South Carolina got a well-deserved black eye after a Richland County sheriff’s deputy dumped a high school student out of her desk and slid her across the floor when she refused to hand over her cellphone.
Fortunately, the deputy was fired, the criminal charge he brought against the student was dismissed, the state Board of Education told schools to stop using police to help enforce school discipline, and the Legislature abolished the ridiculously broad “disturbing schools” law that made it a crime for a student to simply sass a teacher, let alone refuse to hand over a cellphone.
Those were all good changes, which helped our state step back from the counterproductive practice of sending teens to jail for behavior that should merely result in a trip to the principal’s office.
Those chilling, racist videos from a Columbia 16-year-old should have been a wake-up call for South Carolina in more ways than one. As Seanna …
But the fact that a deputy showed awful judgment and our state had a bad law that should have been repealed years earlier and Spring Valley High School — and far too many other schools — had bad procedures for dealing with discipline problems doesn’t mean it’s OK for students to use their phones in class.
And nearly five years after the Spring Valley incident, teachers say students are using their phones in class more than ever — too often with few if any consequences.
So it was good to see Gov. Henry McMaster draw attention to the problem in his executive budget. We’re just not sure that his proposal by itself will lead to the changes that our teachers — and our students, whether they realize it or not — need.
The governor’s budget would withhold some state funding from school districts that don’t have policies in place dealing with student cellphone use during instructional time. But it doesn’t specify what district policies have to entail — it even allows the districts to define “instructional time” however they want — and it doesn’t address enforcement.
Today’s hyper-connected kids face dangers that are far different than those previous generations faced.
And the kicker: The state Department of Education reports that all the districts already have student phone policies, and most of them ban cellphone use during instructional time. Of course, “most” isn’t all, and apparently even some of the strong policies aren’t enforced very well.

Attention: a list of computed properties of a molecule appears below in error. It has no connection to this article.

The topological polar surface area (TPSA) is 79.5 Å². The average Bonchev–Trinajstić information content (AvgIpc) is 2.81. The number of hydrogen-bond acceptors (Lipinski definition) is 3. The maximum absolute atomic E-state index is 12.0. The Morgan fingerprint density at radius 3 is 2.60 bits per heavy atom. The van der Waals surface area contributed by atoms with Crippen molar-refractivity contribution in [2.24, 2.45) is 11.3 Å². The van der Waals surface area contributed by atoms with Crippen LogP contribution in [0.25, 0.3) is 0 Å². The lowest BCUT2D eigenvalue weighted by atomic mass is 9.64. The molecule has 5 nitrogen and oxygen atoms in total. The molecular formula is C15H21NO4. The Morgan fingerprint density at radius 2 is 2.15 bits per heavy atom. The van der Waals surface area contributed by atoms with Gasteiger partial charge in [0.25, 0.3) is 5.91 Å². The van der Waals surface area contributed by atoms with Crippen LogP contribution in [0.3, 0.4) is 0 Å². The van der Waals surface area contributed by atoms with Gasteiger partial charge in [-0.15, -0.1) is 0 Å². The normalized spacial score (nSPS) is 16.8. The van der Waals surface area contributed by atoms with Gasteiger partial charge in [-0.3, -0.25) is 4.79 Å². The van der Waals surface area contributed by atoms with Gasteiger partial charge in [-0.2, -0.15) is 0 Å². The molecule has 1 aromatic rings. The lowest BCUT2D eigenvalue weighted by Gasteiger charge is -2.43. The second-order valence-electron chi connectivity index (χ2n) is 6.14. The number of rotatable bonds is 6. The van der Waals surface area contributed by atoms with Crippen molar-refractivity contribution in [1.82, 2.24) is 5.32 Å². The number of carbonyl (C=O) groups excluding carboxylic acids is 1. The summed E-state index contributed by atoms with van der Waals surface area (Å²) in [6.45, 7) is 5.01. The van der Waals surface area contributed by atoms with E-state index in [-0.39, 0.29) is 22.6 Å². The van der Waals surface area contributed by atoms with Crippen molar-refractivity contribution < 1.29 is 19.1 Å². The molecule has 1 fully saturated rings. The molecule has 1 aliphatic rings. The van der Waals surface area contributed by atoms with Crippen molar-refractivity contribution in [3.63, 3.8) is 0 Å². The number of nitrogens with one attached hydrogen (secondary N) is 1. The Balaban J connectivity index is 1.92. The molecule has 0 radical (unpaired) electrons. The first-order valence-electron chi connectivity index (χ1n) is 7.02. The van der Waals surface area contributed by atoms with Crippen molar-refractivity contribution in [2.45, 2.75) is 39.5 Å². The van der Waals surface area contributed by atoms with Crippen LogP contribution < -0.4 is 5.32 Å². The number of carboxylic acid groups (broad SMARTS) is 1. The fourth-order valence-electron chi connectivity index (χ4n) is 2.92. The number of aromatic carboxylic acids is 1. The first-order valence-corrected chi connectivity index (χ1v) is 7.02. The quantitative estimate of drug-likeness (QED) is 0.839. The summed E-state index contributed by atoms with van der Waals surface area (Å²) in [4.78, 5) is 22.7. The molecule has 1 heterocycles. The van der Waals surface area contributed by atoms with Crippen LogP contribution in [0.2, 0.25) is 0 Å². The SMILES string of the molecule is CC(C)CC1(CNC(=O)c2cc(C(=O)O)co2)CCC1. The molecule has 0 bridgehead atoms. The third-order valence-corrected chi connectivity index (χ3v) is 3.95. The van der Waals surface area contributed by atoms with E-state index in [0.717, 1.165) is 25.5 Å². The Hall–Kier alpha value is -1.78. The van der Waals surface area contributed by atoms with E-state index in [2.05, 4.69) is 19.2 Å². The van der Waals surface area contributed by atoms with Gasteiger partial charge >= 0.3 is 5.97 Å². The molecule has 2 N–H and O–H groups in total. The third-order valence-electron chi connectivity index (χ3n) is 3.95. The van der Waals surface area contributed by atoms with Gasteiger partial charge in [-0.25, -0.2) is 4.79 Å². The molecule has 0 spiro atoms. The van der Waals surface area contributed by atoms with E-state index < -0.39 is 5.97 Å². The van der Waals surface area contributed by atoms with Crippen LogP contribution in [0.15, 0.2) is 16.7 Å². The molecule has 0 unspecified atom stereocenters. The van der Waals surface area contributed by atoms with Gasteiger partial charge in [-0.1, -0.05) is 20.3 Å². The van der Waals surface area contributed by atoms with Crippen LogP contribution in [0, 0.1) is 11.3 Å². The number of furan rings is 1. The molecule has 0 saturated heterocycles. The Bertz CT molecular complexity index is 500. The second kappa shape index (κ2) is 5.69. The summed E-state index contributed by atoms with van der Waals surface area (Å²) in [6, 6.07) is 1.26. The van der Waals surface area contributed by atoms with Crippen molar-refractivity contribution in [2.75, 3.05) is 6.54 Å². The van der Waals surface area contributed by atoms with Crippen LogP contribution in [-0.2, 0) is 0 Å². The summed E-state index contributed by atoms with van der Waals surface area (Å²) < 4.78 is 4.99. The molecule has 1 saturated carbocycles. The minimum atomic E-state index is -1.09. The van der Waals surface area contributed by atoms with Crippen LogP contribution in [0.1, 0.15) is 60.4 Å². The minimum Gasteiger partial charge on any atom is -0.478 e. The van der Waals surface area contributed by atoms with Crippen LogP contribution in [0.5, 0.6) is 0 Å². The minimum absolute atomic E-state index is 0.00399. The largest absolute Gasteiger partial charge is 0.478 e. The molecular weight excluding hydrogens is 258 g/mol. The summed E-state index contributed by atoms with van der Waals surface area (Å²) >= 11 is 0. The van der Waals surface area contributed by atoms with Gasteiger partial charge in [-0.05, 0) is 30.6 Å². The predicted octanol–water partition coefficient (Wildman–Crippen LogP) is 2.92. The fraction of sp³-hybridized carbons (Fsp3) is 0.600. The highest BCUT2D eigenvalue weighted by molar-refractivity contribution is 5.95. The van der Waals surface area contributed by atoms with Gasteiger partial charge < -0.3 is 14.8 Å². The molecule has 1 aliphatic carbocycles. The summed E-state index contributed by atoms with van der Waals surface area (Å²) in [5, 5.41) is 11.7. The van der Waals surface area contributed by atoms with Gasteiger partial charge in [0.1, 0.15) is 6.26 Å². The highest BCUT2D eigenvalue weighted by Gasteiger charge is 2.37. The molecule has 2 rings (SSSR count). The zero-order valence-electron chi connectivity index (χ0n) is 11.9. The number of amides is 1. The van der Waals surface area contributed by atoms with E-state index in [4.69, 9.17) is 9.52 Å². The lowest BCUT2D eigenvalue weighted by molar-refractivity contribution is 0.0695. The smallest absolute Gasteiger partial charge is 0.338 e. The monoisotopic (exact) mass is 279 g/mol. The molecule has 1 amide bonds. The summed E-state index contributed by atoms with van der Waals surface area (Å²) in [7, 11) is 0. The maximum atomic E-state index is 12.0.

Nor would the governor’s proposal change the big new problem that’s driving school officials crazy: sexting. Some administrators have interpreted a state regulation as prohibiting them from calling the police when a student sends nude pictures of herself to her boyfriend, who then shares them with his friends (and yes, it can work the other way around, but rarely does), even though that’s clearly a crime that needs to be handled by police.
An amendment to a district-wide technology policy passed Monday night allows school officials to create their own individualized cell phone rules and policies for students.
It’s possible that the State Board of Education could clear up the sexting problem, and it should. And the budget might turn out to be a good enforcement tool to crack down on run-of-the-mill cellphone use — if it enforced a state law that clearly banned phone use during instructional time.
Even administrators who want to crack down can be hesitant to do that because of the pushback they know they’d get if they did what needs to be done: Confiscate the phones of students who use them during class — and for longer than a day if they do that repeatedly. We suspect that some school administrators would welcome the opportunity to tell parents that they have no choice under state law.
There are ways this can be done that aren’t terribly heavy-handed, and legislators would do well to consult first with teachers and school administrators who would have to enforce the law before they write a bill. But then they should pass a law that outlaws phones in class and provides a tough enforcement policy, to make it easier for teachers to teach, and to protect the rights of all the students who want to learn.